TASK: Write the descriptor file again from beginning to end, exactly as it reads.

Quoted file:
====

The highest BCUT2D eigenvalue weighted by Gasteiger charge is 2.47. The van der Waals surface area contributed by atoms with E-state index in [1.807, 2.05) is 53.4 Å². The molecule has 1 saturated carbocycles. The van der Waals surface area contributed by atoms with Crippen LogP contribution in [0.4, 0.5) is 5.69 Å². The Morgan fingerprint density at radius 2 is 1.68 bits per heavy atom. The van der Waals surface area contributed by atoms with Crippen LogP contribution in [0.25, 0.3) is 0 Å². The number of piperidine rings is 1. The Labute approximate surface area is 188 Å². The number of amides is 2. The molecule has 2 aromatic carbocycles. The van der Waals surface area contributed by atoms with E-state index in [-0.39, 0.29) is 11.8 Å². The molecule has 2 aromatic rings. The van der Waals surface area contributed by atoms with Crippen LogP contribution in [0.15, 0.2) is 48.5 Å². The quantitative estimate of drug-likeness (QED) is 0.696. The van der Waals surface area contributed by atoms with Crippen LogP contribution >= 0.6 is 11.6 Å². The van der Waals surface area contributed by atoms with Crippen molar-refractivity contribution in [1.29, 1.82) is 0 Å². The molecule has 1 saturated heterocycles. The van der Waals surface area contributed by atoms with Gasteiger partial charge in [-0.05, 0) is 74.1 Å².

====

The highest BCUT2D eigenvalue weighted by Gasteiger charge is 2.47. The van der Waals surface area contributed by atoms with E-state index in [1.807, 2.05) is 53.4 Å². The molecule has 1 saturated carbocycles. The van der Waals surface area contributed by atoms with Crippen LogP contribution in [0.4, 0.5) is 5.69 Å². The Morgan fingerprint density at radius 2 is 1.68 bits per heavy atom. The van der Waals surface area contributed by atoms with Crippen LogP contribution in [0.25, 0.3) is 0 Å². The number of piperidine rings is 1. The Labute approximate surface area is 188 Å². The number of amides is 2. The molecule has 2 aromatic carbocycles. The van der Waals surface area contributed by atoms with E-state index in [-0.39, 0.29) is 11.8 Å². The molecule has 2 aromatic rings. The van der Waals surface area contributed by atoms with Crippen LogP contribution in [0.15, 0.2) is 48.5 Å². The quantitative estimate of drug-likeness (QED) is 0.696. The van der Waals surface area contributed by atoms with Crippen LogP contribution >= 0.6 is 11.6 Å². The van der Waals surface area contributed by atoms with Crippen molar-refractivity contribution in [1.29, 1.82) is 0 Å². The molecule has 1 saturated heterocycles. The van der Waals surface area contributed by atoms with Gasteiger partial charge in [-0.05, 0) is 74.1 Å².